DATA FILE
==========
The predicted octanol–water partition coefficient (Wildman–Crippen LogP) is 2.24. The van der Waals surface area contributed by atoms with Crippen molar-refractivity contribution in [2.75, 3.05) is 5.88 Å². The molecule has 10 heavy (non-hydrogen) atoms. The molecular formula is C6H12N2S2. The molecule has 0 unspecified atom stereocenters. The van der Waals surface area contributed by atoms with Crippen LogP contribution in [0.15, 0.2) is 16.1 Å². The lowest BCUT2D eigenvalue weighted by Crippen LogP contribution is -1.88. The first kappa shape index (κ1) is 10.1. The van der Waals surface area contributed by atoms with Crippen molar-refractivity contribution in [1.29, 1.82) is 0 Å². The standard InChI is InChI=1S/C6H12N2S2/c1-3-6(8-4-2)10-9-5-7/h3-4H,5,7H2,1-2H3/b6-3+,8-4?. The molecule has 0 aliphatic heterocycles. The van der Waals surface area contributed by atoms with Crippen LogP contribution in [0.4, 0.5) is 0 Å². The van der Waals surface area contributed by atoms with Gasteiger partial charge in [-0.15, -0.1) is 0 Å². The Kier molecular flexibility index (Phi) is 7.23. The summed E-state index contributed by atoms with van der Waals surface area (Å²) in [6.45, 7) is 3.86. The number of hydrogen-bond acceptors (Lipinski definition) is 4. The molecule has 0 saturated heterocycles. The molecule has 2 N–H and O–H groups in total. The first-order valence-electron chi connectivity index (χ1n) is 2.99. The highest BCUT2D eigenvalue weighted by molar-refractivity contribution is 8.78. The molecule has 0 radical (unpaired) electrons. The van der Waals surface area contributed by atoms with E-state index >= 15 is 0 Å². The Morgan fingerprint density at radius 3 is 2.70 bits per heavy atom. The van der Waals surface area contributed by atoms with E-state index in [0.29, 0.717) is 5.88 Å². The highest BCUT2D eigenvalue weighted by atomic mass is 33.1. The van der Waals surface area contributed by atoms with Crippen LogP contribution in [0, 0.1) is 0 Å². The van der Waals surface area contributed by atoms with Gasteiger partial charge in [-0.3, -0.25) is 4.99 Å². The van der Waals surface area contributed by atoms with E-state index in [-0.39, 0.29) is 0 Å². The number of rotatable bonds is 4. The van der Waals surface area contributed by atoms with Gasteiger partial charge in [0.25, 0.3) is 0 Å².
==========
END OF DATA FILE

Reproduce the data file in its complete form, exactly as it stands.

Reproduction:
The predicted octanol–water partition coefficient (Wildman–Crippen LogP) is 2.24. The van der Waals surface area contributed by atoms with Crippen molar-refractivity contribution in [2.75, 3.05) is 5.88 Å². The molecule has 10 heavy (non-hydrogen) atoms. The molecular formula is C6H12N2S2. The molecule has 0 unspecified atom stereocenters. The van der Waals surface area contributed by atoms with Crippen LogP contribution in [0.15, 0.2) is 16.1 Å². The lowest BCUT2D eigenvalue weighted by Crippen LogP contribution is -1.88. The first kappa shape index (κ1) is 10.1. The van der Waals surface area contributed by atoms with Crippen molar-refractivity contribution in [1.29, 1.82) is 0 Å². The standard InChI is InChI=1S/C6H12N2S2/c1-3-6(8-4-2)10-9-5-7/h3-4H,5,7H2,1-2H3/b6-3+,8-4?. The molecule has 0 aliphatic heterocycles. The van der Waals surface area contributed by atoms with Crippen LogP contribution in [0.4, 0.5) is 0 Å². The van der Waals surface area contributed by atoms with Gasteiger partial charge in [-0.15, -0.1) is 0 Å². The Kier molecular flexibility index (Phi) is 7.23. The summed E-state index contributed by atoms with van der Waals surface area (Å²) in [6.45, 7) is 3.86. The number of hydrogen-bond acceptors (Lipinski definition) is 4. The molecule has 0 saturated heterocycles. The molecule has 2 N–H and O–H groups in total. The first-order valence-electron chi connectivity index (χ1n) is 2.99. The highest BCUT2D eigenvalue weighted by molar-refractivity contribution is 8.78. The molecule has 0 radical (unpaired) electrons. The van der Waals surface area contributed by atoms with E-state index >= 15 is 0 Å². The Morgan fingerprint density at radius 3 is 2.70 bits per heavy atom. The van der Waals surface area contributed by atoms with E-state index in [0.29, 0.717) is 5.88 Å². The highest BCUT2D eigenvalue weighted by atomic mass is 33.1. The van der Waals surface area contributed by atoms with Crippen LogP contribution in [0, 0.1) is 0 Å². The van der Waals surface area contributed by atoms with Gasteiger partial charge in [-0.3, -0.25) is 4.99 Å². The van der Waals surface area contributed by atoms with E-state index in [-0.39, 0.29) is 0 Å². The number of rotatable bonds is 4. The van der Waals surface area contributed by atoms with Gasteiger partial charge in [0.25, 0.3) is 0 Å².